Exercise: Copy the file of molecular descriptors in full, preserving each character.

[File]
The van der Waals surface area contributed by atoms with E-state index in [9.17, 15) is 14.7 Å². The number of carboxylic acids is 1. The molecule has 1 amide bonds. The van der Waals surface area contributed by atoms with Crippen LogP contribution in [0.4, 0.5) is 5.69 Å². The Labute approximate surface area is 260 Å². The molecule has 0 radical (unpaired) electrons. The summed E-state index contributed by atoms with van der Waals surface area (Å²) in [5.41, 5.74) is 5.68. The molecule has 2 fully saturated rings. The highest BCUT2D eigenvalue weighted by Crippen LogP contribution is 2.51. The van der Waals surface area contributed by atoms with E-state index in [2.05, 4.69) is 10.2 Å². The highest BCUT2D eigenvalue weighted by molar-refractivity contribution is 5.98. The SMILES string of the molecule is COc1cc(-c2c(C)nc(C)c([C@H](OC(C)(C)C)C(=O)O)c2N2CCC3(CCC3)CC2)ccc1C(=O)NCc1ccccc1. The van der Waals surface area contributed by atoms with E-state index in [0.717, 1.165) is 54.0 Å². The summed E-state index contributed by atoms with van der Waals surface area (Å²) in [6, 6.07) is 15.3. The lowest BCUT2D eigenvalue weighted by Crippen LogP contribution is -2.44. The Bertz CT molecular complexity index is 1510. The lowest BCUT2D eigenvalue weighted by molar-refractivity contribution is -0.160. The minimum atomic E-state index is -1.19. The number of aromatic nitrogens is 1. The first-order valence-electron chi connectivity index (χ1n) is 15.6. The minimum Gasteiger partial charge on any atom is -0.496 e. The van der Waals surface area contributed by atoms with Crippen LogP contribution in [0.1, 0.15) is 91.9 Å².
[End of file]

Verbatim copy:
The van der Waals surface area contributed by atoms with E-state index in [9.17, 15) is 14.7 Å². The number of carboxylic acids is 1. The molecule has 1 amide bonds. The van der Waals surface area contributed by atoms with Crippen LogP contribution in [0.4, 0.5) is 5.69 Å². The Labute approximate surface area is 260 Å². The molecule has 0 radical (unpaired) electrons. The summed E-state index contributed by atoms with van der Waals surface area (Å²) in [5.41, 5.74) is 5.68. The molecule has 2 fully saturated rings. The highest BCUT2D eigenvalue weighted by Crippen LogP contribution is 2.51. The van der Waals surface area contributed by atoms with E-state index in [2.05, 4.69) is 10.2 Å². The highest BCUT2D eigenvalue weighted by molar-refractivity contribution is 5.98. The SMILES string of the molecule is COc1cc(-c2c(C)nc(C)c([C@H](OC(C)(C)C)C(=O)O)c2N2CCC3(CCC3)CC2)ccc1C(=O)NCc1ccccc1. The van der Waals surface area contributed by atoms with E-state index in [0.717, 1.165) is 54.0 Å². The summed E-state index contributed by atoms with van der Waals surface area (Å²) in [6, 6.07) is 15.3. The lowest BCUT2D eigenvalue weighted by Crippen LogP contribution is -2.44. The Bertz CT molecular complexity index is 1510. The lowest BCUT2D eigenvalue weighted by molar-refractivity contribution is -0.160. The minimum atomic E-state index is -1.19. The number of aromatic nitrogens is 1. The first-order valence-electron chi connectivity index (χ1n) is 15.6. The minimum Gasteiger partial charge on any atom is -0.496 e. The van der Waals surface area contributed by atoms with Crippen LogP contribution in [0.1, 0.15) is 91.9 Å².